Traditional vs. new generation: The new-age climbing feud.

My boyfriend and I (he climbs as well) were talking about how great it is that sport climbing made the shortlist for Tokyo 2020. Competition climbing has picked up a lot of speed in recent years with new gyms opening up everyday, but its presence is still under the radar. When I tell people that I climb, I have to explain that no, it’s not a race to the top of the wall and no I’m not hiking Mt. Everest. Though it’s slightly frustrating to rarely have anyone understand what I do, I totally understand. Competition climbing and climbing in general is not well known or understood.

However, some traditional climbers (and even modern) climbers want to keep it that way. Their argument is that climbing will become too mainstream and take away from the culture that has been preserved in climbing for so many years. This culture consists of climbing for the pure enjoyment of climbing (I highly recommend watching “Valley Uprising” for entertainment and history purposes). Also, the world of climbing is a small community even among competition climbers who buckle down and send when competing but offer up beta when given the chance. Mainstreaming threatens the small, helpful, community that is so unique to climbing.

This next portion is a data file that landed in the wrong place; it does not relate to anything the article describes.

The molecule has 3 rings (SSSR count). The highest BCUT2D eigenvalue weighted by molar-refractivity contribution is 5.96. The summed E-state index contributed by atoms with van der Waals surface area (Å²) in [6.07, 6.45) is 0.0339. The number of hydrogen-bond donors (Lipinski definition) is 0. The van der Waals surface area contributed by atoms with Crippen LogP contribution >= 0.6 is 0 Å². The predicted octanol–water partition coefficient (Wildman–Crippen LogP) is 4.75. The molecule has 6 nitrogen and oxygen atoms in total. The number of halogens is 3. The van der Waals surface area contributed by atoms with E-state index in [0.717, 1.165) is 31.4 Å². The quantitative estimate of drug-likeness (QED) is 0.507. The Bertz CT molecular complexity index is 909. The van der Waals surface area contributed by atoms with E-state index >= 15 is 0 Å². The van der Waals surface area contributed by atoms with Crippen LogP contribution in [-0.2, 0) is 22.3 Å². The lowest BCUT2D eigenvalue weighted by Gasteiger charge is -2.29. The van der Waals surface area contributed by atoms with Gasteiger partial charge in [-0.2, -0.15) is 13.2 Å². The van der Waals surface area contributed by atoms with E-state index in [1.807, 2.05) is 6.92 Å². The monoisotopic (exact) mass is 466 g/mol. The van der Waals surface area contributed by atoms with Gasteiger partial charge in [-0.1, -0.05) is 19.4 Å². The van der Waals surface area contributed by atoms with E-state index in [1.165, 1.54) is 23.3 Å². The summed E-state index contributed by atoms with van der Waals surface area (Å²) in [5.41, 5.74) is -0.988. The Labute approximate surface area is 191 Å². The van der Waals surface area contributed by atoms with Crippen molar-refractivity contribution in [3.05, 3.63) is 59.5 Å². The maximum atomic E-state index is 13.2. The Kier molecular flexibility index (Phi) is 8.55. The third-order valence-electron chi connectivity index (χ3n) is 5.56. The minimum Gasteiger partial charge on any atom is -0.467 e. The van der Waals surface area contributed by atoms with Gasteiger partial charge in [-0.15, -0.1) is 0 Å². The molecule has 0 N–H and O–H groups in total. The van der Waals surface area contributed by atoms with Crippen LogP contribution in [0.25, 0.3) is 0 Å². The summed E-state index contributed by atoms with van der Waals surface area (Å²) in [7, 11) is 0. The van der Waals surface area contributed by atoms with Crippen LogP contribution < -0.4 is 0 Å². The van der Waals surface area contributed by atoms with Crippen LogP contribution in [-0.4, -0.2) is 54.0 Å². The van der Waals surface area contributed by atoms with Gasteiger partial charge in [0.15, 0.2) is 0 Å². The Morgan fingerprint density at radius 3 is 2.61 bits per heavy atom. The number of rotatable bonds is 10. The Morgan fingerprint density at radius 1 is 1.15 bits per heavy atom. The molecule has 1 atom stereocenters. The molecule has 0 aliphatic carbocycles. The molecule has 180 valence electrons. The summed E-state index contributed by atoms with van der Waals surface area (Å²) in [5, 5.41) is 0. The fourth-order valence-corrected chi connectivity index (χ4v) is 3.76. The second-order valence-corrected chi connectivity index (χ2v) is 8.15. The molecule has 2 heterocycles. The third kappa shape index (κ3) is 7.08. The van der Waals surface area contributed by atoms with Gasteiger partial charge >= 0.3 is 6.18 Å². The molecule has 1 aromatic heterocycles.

I fully understand the fear of change, especially with something you love, but change can bring on some good. I think the main fear here is that the new generation of climbers will be gym monkeys and protein junkies who strive only to win, but lose sight of the personal, gratifying feeling of sending a climb. Though I hate to see this as much as anyone else, it brings me joy knowing that climbing will continue to thrive for generations to come. My friends won’t change once the sport inevitably explodes, thereby maintaining the small community feel for me for at least another generation.

Popularizing the sport will also make it easier for my friends and relatives to understand what I do, but I don’t think that argument would hold up in a debate. I have faith that climbing’s culture will always be there. It brings unexplainable things out of people, like it did myself. With efforts from current and past climbers, the climbing community no matter how large, will remain as strong as it always has been. Bring on the Olympics.

climb on xx